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Farewell to P11Ds but is it the end of the story?

Farewell to P11Ds but is it the end of the story?

Farewell to P11Ds but is it the end of the story?

Wednesday 1 May, 2024

Deadlines are synonymous with working in payroll. Anyone who deals with payroll knows there are certain dates in the year by which certain activities must be carried out and relevant reports or payments submitted. 

The deadline to send P11Ds to HMRC and employees who need one by 6 July is one of those deadlines that should be etched into your mind. If you haven’t already started thinking about doing this, here’s your polite nudge!

Additionally, a P11D(b) must be sent to HMRC by the same date, which confirms the amount of class 1A national insurance contributions (NICs) due from the employer. Don’t forget that the date by which those class 1A NICs must be paid is 22 July if paying electronically, or 19 July if paying by cheque.

Recent change

These are long established deadlines and processes which many will be extremely familiar and comfortable with. Last year, we saw a change to the way P11Ds could be submitted to HMRC. From 6 April 2023, the forms could only be submitted online and not in paper format, except in circumstances where the employer was deemed as being digitally excluded. 

Large swathes of employers were already sending their P11Ds online anyway so no big change for them, but organisations who previously sent paper forms have reported that this was a substantial change for them.

Although many are embracing the move to digital, it was felt that the announcement didn’t allow enough time for employers and payroll teams to get ready for the shift in process. An earlier notification could have been provided to iron out any problems which arose and to protect against unintended consequences of the changes.

What’s on the horizon?

So, as long as you've been following our regular updates, you’ll have seen there has recently been extensive discussion and coverage of the fact that from 6 April 2026, the payrolling of benefits in kind (BiKs) will be made mandatory. Or, at least, this is the timescale set out by HMRC. Time will tell if this deadline is feasible. 

This is something the payroll industry has long been preparing for, particularly as HMRC has been referring to the P11D process as the “legacy process” in its communications for some time now.

Based on the feedback regarding the move to online only P11Ds, we need to be mindful of the short timeframe being granted in which to make the move to mandatory payrolling.

HMRC has already been very actively engaging with stakeholders, including the Chartered Institute of Payroll Professionals’ (CIPP) policy and research team, to ensure the current hurdles we see in implementing the change can be ironed out ahead of the proposed implementation date.

So, what are the challenges we see?

1. Some benefits can’t currently be payrolled

Not all benefits can currently be processed via the payroll. P11Ds must be submitted for those benefits even where employees have other benefits processed in real time through the payroll.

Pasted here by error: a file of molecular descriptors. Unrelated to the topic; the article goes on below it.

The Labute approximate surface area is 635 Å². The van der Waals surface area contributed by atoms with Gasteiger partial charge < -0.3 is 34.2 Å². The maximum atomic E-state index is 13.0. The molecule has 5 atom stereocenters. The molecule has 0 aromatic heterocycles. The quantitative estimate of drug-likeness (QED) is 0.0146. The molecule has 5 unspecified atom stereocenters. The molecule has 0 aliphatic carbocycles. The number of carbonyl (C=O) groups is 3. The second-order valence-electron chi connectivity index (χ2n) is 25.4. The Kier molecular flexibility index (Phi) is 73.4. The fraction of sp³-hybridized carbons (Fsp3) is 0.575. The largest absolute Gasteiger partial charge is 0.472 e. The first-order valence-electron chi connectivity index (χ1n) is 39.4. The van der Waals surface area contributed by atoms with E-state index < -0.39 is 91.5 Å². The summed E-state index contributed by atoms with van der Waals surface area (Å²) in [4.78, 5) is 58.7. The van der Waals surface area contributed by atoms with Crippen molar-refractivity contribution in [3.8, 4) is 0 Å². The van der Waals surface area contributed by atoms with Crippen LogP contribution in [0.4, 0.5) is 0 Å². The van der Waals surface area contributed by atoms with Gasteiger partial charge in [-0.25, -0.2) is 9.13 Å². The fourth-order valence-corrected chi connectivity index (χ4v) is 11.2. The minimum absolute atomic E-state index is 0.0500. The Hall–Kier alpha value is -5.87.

This means you could be carrying out two separate processes for the same person, payrolling certain benefits for an employee, while also producing a P11D for them for those benefits which can’t be put through the payroll in real time. 

Those benefits are:

  • living accommodation provided by the employer; and
  • interest-free and low interest (beneficial) loans.

Before making payrolling mandatory, a way needs to be found to allow for the real time reporting of these types of benefits.

2. Cashflow considerations

As the change will mean that tax is due on benefits in real time, this could impact some employees who are used to receiving their benefits one tax year and then paying the associated tax through their tax code in the following tax year. 

This is something that will need to be communicated well in advance of the change to ensure people can budget effectively and not put them into hardship. If this is not possible, it may be that the employer needs to think of a workaround process to help their staff through this period.

Equally, in the transition year (if this is when the employer opts to start payrolling benefits and not before), it could be that individuals have a tax code which reflects benefits enjoyed in the previous tax year, while also paying for benefits they are currently receiving in real time through the payroll. 

This would effectively mean double taxation during the transition year. Just another thing to think about in terms of protecting the financial wellbeing of staff, which employers of choice should be doing.

It is hoped that HMRC will propose some sort of remedy that will avoid any issues for employees and employers in this transition period. HMRC has previously stated that no such issues will arise, but stakeholders have been vocal that this may present challenges. As with any big change, communication will be key to ensuring there’s little to no backlash from affected individuals.

3. P11Ds as a paid-for service

Many payroll providers offer the P11D service as a bolt-on to their payroll services, and charge extra for this. While we’re not suggesting this falls under HMRC’s responsibility, it’s still something worth thinking about, as the change could potentially have an impact on the revenue of some payroll service providers and subsequently the level of service they’re able to provide.  Of course, this isn't a worry for clients of Visionary Accountants who are used to receiving excellent service - no matter what HMRC throw at us!

There are other areas of consideration too, all of which the CIPP is hoping to raise with HMRC, through discussion with its members and the wider payroll profession. 

We will keep you posted on developments via our regular articles and social media posts.

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